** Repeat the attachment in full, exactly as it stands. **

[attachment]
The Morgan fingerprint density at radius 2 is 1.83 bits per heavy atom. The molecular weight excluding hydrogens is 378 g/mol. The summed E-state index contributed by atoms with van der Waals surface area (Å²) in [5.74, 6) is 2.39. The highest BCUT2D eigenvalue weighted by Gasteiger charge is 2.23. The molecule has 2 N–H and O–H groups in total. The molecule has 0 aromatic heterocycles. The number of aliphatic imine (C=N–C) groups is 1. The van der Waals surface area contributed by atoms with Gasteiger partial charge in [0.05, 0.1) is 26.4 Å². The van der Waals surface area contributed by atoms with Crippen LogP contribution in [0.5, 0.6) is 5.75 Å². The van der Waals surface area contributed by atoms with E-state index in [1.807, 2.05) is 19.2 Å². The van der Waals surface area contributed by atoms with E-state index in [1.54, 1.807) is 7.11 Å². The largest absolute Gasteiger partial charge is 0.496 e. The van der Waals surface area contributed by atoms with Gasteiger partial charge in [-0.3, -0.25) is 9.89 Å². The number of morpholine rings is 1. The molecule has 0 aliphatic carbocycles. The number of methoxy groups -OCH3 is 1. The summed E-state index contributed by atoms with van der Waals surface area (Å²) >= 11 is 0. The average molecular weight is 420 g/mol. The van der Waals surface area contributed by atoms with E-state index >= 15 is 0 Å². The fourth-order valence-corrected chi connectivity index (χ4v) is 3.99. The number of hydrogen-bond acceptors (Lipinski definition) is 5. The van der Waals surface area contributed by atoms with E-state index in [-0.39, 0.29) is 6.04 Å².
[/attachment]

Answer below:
The Morgan fingerprint density at radius 2 is 1.83 bits per heavy atom. The molecular weight excluding hydrogens is 378 g/mol. The summed E-state index contributed by atoms with van der Waals surface area (Å²) in [5.74, 6) is 2.39. The highest BCUT2D eigenvalue weighted by Gasteiger charge is 2.23. The molecule has 2 N–H and O–H groups in total. The molecule has 0 aromatic heterocycles. The number of aliphatic imine (C=N–C) groups is 1. The van der Waals surface area contributed by atoms with Gasteiger partial charge in [0.05, 0.1) is 26.4 Å². The van der Waals surface area contributed by atoms with Crippen LogP contribution in [0.5, 0.6) is 5.75 Å². The van der Waals surface area contributed by atoms with E-state index in [1.807, 2.05) is 19.2 Å². The van der Waals surface area contributed by atoms with E-state index in [1.54, 1.807) is 7.11 Å². The largest absolute Gasteiger partial charge is 0.496 e. The van der Waals surface area contributed by atoms with Gasteiger partial charge in [-0.3, -0.25) is 9.89 Å². The number of morpholine rings is 1. The molecule has 0 aliphatic carbocycles. The number of methoxy groups -OCH3 is 1. The summed E-state index contributed by atoms with van der Waals surface area (Å²) >= 11 is 0. The average molecular weight is 420 g/mol. The van der Waals surface area contributed by atoms with E-state index >= 15 is 0 Å². The fourth-order valence-corrected chi connectivity index (χ4v) is 3.99. The number of hydrogen-bond acceptors (Lipinski definition) is 5. The van der Waals surface area contributed by atoms with E-state index in [-0.39, 0.29) is 6.04 Å².